It often proves difficult to talk about modern Greece. Not just because of the relentless stream of news coming at us this past decade in relation to the crisis; but also because Greece, both its ancestry and its more recent passions, can mean quite different things to different people. It’s a history universally revered in its ancient glory, commonly ignored in its millennium-spanning Byzantine imperial expression and often maligned in its modern incarnation as a nation state.
Small in both geographical and financial terms, the Hellenic Republic has attracted more attention than is perhaps justified, often for all the wrong reasons. But do we truly understand Greece beyond the headlines? And let’s be honest, does it matter if we do or not?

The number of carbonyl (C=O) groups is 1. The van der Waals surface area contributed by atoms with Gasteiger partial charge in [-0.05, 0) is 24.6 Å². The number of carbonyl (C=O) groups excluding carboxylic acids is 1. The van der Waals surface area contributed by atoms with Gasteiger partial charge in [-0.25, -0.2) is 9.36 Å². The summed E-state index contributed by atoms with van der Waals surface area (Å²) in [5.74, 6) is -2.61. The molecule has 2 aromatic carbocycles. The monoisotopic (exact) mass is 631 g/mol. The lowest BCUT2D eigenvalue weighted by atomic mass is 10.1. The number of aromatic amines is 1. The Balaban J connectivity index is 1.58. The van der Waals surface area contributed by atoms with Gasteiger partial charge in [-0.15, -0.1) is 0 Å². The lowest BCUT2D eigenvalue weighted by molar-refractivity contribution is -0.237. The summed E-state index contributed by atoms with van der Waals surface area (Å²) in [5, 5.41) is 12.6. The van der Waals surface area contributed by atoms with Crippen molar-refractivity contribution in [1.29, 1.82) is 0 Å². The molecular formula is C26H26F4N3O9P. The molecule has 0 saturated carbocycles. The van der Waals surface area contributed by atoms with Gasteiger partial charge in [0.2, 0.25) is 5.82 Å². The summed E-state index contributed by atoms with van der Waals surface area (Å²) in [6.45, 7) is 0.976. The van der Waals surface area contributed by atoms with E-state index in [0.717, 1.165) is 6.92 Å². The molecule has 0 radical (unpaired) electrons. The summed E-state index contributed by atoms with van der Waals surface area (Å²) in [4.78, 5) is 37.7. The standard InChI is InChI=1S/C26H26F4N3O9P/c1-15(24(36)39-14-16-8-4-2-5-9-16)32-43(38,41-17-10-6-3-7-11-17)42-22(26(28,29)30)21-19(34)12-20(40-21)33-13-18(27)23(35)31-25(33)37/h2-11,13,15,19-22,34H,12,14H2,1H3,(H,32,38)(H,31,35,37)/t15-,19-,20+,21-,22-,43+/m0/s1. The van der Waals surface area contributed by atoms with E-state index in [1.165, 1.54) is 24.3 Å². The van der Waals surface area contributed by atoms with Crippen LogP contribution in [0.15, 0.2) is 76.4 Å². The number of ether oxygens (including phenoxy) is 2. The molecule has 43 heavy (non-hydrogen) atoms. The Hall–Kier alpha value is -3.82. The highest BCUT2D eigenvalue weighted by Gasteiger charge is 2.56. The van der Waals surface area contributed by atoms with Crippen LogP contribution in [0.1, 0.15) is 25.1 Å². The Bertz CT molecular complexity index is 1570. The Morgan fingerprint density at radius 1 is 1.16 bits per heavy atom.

For Roderick Beaton, professor of modern Greek and Byzantine history, language and literature at King’s College, who has held the Koraes Chair since 1988, the answer is straightforward: ‘I believe — indeed with a passion — that Greece and the modern history of the Greek nation matter far beyond the bounds of the worldwide Greek community’, as he states early on in Greece: Biography of a Modern Nation.